July – Tom Kelly

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Monument

‘Jarrow’s shipyard, Palmers, was closed by the cartel, National Shipbuilding
Securities in 1933 which led to mass unemployment and the Jarrow Crusade of
1936.’

-Jarrow’s MP, Ellen Wilkinson speaking in the House of Commons, 1936

……………..Today is mixed with yesterday,
……………..Pathé News becomes flesh and blood,
……………..men with Charlie Chaplin trousers
……………..return to where they once stood.

In the Jarrow area there is 72 per cent unemployment,
in Jarrow Town the percentage nearly 80.
Jarrow must be made a special case. Jarrow is the victim of ruthless
rationalisation which is being backed by the Government.

……………..Uncle Johnny gave me his badge,
……………..I see him on the Edgware Road,
……………..marching in rain-soaked Mackintosh
……………..and now tears stick in me throat.

…………….They presented their petition,
…………….Jarrow’s Mayor dropped his heavy chain,
……………..Wasn’t defiance, he told me,
……………..It was a slip I’d do again.

Is the President of the Board of Trade aware that the government’s
complacency is regarded throughout the country as an affront to the national
conscience?

………………Some shed bitter tears, railed,
……………..Ya knaa we’ve been sold down th’ Thames.
……………..Has ti be more, can’t be just this.
……………..Is this how our battle ends?

……………..On Guy Fawkes they came home by train,
……………..knowing their place, third class single,
……………..handed them cheap suits and cheers
……………..still their pockets didn’t jingle.

In St Paul’s Cathedral there is a memorial to Sir Christopher Wren, which
reads: “If you seek a monument look around.”
If the Attorney General wants to see a monument to the capitalist system that he
is so proud of, I will take him to Jarrow and show it to him.

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You, You, You

Eileen Blair, nee O’Shaughnessy 1905-1945.

To Richard Blair for reading, ‘You. You. You’ at his mother, Eileen’s grave, in
Jesmond, cemetery, Newcastle upon Tyne, March 29, 2015.

I am thinking of you,
your husband we know,
chiselled in our language.
You are a footnote,
acknowledged in Animal Farm,
no longer reprised.

I see you as a bairn in South Shields,
running into your father’s arms on King Street,
down to the Customs House,
your Dad-King, counting all his money
-tax that wasn’t his.
I hear you squealing, they’re just like black clocks,
at men scrabbling into the Yards.
Your posh-Geordie voice,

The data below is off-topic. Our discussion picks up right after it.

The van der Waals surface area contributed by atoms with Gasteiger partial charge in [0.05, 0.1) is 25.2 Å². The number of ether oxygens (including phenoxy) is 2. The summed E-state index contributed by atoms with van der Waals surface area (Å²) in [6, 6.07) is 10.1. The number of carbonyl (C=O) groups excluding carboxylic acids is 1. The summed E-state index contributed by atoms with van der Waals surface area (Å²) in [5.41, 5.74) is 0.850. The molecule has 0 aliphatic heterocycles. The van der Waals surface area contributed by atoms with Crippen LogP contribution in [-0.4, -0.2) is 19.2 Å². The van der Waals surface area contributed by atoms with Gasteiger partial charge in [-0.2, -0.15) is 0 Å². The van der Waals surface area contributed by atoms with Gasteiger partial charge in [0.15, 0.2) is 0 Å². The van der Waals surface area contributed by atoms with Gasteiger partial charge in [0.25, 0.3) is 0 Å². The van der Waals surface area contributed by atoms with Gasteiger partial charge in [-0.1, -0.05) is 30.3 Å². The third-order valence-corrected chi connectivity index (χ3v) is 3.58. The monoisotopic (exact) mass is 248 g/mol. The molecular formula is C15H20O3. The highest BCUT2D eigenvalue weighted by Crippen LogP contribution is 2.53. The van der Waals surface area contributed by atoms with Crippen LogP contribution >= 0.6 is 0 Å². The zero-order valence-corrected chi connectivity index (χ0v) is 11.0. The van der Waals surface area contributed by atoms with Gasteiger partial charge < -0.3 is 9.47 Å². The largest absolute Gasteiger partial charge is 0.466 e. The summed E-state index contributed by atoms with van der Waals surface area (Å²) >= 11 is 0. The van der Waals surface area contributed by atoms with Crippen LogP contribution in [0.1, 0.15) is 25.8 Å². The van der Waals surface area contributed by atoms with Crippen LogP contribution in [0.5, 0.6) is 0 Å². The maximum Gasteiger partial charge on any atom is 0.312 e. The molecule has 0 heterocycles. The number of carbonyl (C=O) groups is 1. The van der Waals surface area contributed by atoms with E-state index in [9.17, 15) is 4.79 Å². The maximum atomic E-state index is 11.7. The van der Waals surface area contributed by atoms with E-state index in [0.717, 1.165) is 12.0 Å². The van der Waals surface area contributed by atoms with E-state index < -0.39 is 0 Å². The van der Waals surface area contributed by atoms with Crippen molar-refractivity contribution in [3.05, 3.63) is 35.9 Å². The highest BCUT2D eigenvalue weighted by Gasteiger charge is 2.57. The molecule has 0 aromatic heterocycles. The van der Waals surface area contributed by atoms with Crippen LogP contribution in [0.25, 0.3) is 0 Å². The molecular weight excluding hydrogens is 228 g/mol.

moulded by your father’s Irish lilt and mother’s Broad Norfolk.
Skipping down the Lawe,
flicking your wooden top as if it were the world.

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Westoe School: slate and chalk,
learning by rote, six sevens are forty two, seven sevens are forty nine,
the mantra running wild round the school yard walls.
Sunderland High School, there you are on the board:
1923: Eileen O’Shaughnessy.

You are dying alone.
Eric in Paris. You write to him. It fills this page
with my tears. I wring them into a ball.
I see your stillness.

You met at a Parliament Hill cocktail party,
were you at ease? Did you cling to the wall?
Was Eric all smiles and stories?
Men fell in love with you. Your easy way,
‘Irishness’ that captivated them.
He was awkward, gangly. You took over the room.
Is that how it was?

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We have your letters to friends. Your wit and
I see you married. Living on eggs.

I have met your son. I see you in the garden
playing with him before you left.
I read your death certificate’s uneasy, ‘cause of death’.

I am at your grave. It is autumn and leaves
spread themselves like a brocade broach
I imagine you wearing as you raise your eyes
to the blue-grey.

I see you now. In a Spanish restaurant, you are laughing
to heaven. Drinking local rough red wine and spilling it on the wooden table.
Eric’s shot in the neck. You nurse him.

You are proofreading his work,
script editor, cook, bottle washer, wife. And the rest.
You bore it with laughter that split the sky.

I see you now. I hear you now. Feel you beside me. They know Eric.
May they know: You. You. You.

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Both poems will appear in Spelk, Tom’s eighth collection, published by Red Squirrel Press.

 

 

 

 

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